2008 PIMS-CSC Seminar - 02
- Date: 02/22/2008
Simon Fraser University
Moving Unstructured Mesh Methods
Simulation of moving physical interfaces in 3-D is complicated by the need to (1) resolve complex realistic geometries with a spatial discretization, (2) accurately compute evolving physical fields on the discretization, and (3) evolve the discretization in response to moving physical geometry and interfaces. Unstructured mesh methods are inherently suited to this challenge; unstructured meshes have an unsurpassed capability of accurately representing physical geometry and aligning with anisotropies commonly present in physical fields. I will present two applications exploiting unstructured meshes that are current research topics at Pacific Northwest National Laboratory in Richland, Washington. In the first application, modeling of crystal growth, the moving finite element method is used to track a solid-liquid interface in 3-D. Triangles form the interface between solid and liquid, while moving tetrahedra, conformal to the triangles, "surf" with the evolving temperature field to keep elements concentrated where solution gradients require them most. In the second application, volumetric data from MRI imaging of animal lung geometries is rapidly transformed into a tetrahedral mesh suitable for computational fluid dynamics simulation. In both applications, the main emphasis is on placement and alignment of elements for optimum computational efficiency and accuracy.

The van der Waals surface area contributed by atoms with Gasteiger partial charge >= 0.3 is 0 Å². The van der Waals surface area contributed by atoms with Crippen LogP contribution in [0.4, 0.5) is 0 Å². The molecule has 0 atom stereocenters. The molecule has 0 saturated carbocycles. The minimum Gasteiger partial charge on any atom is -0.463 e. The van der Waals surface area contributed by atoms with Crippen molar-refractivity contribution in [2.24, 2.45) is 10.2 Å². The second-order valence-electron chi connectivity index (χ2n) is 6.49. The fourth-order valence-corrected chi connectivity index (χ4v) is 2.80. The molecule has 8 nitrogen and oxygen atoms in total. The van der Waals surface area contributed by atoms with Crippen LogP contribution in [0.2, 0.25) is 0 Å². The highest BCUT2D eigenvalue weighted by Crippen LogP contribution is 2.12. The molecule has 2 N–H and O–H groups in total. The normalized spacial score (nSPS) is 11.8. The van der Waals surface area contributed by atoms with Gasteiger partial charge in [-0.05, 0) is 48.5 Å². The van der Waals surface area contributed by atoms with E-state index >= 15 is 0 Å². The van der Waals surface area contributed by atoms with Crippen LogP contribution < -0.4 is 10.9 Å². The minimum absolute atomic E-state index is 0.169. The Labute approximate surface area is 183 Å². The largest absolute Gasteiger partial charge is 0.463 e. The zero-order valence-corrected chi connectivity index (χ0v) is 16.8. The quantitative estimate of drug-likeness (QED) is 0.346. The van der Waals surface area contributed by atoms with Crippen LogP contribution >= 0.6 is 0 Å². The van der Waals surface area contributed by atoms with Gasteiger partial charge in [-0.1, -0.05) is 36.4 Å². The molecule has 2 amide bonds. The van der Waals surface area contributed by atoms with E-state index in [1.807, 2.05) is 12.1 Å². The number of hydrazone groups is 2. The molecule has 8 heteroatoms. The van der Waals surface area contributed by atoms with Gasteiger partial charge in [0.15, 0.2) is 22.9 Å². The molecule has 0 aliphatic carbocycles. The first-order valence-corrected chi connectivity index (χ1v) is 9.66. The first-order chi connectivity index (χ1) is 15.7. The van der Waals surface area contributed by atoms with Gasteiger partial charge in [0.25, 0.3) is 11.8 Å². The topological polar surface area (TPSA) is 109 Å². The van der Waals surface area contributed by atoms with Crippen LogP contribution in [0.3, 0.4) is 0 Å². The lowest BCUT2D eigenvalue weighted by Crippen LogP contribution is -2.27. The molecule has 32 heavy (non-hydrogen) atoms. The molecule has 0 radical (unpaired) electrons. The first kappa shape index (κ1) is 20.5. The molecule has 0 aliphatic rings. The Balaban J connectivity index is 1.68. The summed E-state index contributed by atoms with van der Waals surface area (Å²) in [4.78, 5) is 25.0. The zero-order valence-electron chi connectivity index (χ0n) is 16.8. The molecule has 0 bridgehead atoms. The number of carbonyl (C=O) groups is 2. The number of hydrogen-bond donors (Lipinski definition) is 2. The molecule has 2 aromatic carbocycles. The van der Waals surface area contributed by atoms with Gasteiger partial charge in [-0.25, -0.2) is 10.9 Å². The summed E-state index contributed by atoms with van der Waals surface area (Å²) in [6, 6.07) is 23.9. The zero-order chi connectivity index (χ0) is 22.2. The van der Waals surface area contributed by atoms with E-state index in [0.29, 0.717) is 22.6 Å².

2:30pm, Rm. 8500, TASC II